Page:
Knowledge Flows in National Systems of Innovation

Knowledge Flows in National Systems of Innovation

A Comparative Analysis of Sociotechnical Constituencies in Europe and Latin America

New Horizons in the Economics of Innovation series

Edited by Roberto López-Martínez and Andrea Piccaluga

The search for the key to economic growth has proved elusive and contentious. This book uses new empirical evidence to propose an integrated approach for achieving strong industrial and technological capabilities to form the basis for regional and national economic development.

Chapter 3: Systems of innovation, knowledge and networks: Latin America and its capability to capture benefits

Mario Cimoli and Roberto Constantino

Subjects: innovation and technology, innovation policy

Extract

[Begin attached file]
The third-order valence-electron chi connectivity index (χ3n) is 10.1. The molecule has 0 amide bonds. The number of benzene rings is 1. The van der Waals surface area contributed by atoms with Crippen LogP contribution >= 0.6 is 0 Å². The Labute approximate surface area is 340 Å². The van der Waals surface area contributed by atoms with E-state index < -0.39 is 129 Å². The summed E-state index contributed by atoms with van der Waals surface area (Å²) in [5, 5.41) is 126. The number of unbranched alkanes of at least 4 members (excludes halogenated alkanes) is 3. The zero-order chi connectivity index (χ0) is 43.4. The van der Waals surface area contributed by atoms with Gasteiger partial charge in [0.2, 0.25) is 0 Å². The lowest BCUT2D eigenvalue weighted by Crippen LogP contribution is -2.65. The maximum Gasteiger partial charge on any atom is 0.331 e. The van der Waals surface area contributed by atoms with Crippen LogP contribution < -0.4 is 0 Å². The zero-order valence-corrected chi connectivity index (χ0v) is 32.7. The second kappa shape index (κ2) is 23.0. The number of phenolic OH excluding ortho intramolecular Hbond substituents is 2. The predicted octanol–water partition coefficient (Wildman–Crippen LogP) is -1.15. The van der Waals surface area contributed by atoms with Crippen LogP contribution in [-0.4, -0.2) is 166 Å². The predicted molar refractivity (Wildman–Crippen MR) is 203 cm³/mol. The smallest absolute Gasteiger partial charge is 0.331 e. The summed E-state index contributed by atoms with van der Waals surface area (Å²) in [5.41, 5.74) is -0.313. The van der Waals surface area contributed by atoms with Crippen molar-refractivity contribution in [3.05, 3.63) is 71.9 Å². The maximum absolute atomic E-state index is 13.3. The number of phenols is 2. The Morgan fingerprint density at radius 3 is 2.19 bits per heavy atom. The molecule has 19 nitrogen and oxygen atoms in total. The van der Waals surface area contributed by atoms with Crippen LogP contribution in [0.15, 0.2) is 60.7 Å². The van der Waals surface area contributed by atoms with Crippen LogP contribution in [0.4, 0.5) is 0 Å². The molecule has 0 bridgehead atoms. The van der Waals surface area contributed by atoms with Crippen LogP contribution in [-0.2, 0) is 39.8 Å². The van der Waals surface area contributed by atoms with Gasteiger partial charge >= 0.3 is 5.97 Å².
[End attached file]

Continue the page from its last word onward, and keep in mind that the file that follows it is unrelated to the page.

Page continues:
3. Systems of innovation, knowledge and networks: Latin America and its capability to capture benefits Mario Cimoli and Roberto Constantino 3.1 INTRODUCTION On the basis of development economics theory, it is a well known fact that trade and the internationalization of production are not necessarily neutral to the growth path of different countries. Thus, some countries have followed a road characterized by increasing gaps or immiserizing growth. Trade liberalization and foreign investment flows are not the only elements that help to invoke a prosperous development path. Firm and sectoral learning patterns and overall national capabilities are dynamically coupled via input–output flows, knowledge spillovers, backward and forward linkages, complementarities and context-specific externalities. Together, they contribute to shaping the organizational and technological context within which each economic activity takes place. In a sense, they set the opportunities and constraints facing each individual process of production and innovation, including the availability of complementary skills, information on intermediate inputs and capital goods, and demand stimuli to improve particular products. This links straightforwardly with the analyses focusing on structural change and development (here, within a vast literature, contributions that come immediately to mind range from Hirschman to Rosenstein Rodan, Gerschenkron, Chenery and Sirquin, among others). A traditional statement of that rationale is as follows: One suggestion along this line was that development is accelerated through investment in projects and industries with strong forward or backward linkages effects. I argued that entrepreneurial decision making in both the private and public sectors is not...

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